I have spent some time today thinking about next year. I am teaching for the first time our non-AP senior world literature course. Our core texts are: Things Fall Apart, A Thousand Splendid Suns, The Interpreter of Maladies, and The Master of Go. A blend of new and old with an eye towards different parts of the world. This course is shifting from one semester to the full year though, so there is plenty of room to grow it.

Which brought me to my question: What is my goal? Which brought me to my larger question: What is our goal as English teachers? More specifically (because that question can be answered in myriad ways): What is our goal for non-AP seniors in a required English class?

These students are not looking to be English majors. These students do not often write for fun, although I would venture to say that at least some read for fun. These students have traveled the traditional path of an introductory course, British lit, and American lit.

What should they do now?

I see two initial directions to choose between: a study of exemplary literature from different countries (The Master of Go and Things Fall Apart route) or a study of culturally-leaning yet more modern adaptations (A Thousand Splendid Suns route). Now since my course obviously has literature from both of these routes, I know it is not one or the other. But what emphasis should I have?

Oh, and did I mention that this course will be all boys?

What would you choose as your goal?

Monday, May 3, 2010

Exploring Genres

I have been looking forward to this day with my freshmen for a week now: today is when we started our final unit in Introduction to Genres. In the past, I have ended the year with a free choice reading where I suggested they read genres they enjoyed over the year, but inevitably 90% of them chose the familiar novel. This year, I shifted my guidelines to try to encourage exploration of a less-familiar genre they discovered this year. So, we began with brainstorming:

Which genre have you enjoyed reading the most this year?
A. Rank them from 1 (most enjoyed) to 5 (enjoyed but not as much!):
  • Short Stories ("The Most Dangerous Game," "To Hell with Dying," "Bluestown," "Death by Landscape," "Singing My Sister Down," "Rules of the Game," "An Occurence at Owl Creek Bridge")
  • Drama ("Trifles," The Importance of Being Earnest, Antigone)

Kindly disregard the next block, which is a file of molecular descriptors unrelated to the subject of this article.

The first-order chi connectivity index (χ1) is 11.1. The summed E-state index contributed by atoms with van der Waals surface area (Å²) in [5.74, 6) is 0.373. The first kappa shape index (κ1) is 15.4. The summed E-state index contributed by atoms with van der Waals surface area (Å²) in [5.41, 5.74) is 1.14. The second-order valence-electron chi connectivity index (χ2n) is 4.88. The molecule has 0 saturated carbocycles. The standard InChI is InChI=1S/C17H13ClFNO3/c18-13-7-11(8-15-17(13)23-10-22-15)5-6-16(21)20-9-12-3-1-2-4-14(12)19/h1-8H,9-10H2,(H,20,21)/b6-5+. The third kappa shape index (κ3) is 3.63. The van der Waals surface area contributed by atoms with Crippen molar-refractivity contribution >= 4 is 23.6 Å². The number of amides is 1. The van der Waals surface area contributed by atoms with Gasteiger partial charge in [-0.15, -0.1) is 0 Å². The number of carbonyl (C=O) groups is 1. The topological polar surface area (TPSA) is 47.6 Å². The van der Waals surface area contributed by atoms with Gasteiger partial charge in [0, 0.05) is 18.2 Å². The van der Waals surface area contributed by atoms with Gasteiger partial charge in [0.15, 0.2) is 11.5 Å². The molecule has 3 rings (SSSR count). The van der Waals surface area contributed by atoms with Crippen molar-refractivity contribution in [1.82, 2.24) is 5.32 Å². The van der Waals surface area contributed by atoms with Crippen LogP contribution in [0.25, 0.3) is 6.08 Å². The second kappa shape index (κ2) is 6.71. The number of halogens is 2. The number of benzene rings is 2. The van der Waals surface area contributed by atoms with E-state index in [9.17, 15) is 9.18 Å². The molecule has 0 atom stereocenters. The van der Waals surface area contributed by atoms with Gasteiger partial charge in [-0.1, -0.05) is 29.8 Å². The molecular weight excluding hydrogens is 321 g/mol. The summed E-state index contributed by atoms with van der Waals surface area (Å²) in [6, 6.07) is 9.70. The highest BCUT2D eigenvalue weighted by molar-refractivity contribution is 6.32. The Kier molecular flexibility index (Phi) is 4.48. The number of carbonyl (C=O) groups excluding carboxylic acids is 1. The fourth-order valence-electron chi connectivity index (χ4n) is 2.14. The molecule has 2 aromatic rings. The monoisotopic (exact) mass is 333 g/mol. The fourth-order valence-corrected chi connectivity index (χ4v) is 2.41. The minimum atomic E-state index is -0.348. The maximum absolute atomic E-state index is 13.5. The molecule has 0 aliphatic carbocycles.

• Poetry (see our poems here)
  • Nonfiction/Autobiographies ("On Being a Cripple," Night)
  • Novels (Frankenstein)

B. For your #1 choice, how often have you read something in this genre entirely of your own choice?

C. For your #2 choice, how often have you read something in this genre entirely of your own choice?

D. Final question: Of these two, which genre have you learned you enjoy but choose to read the least?

Then, I asked them to consider reading in this genre that they found they enjoyed but really had never chosen to read on their own. And this is why I love my students: they went along with my suggestion. Out of my ten students (I had only one of my classes today), only 1 chose novel, and he chose it because he rarely reads them. I teased him that I would make him read Twilight so he could really get caught up on the novel genre! Of the other students, 2 chose short stories, 3 chose poetry, and 4 chose nonfiction.

I am using a modified literature circle for this unit where they will meet in genre-similar groups to compare what they are reading (since they will be reading different representations of the genre) and tease out a deeper understanding of their chosen genres. My final goal for them is to understand not only their genre but to understand why that genre appeals to them -- what style techniques and topics are common.

I always want to give my students choice in their reading, but I also really want to push them into new territory so they grow as readers and thinkers an discover new loves. I do not always strike a great balance between these sometimes conflicting pressures, but I think I have struck a homerun with this one.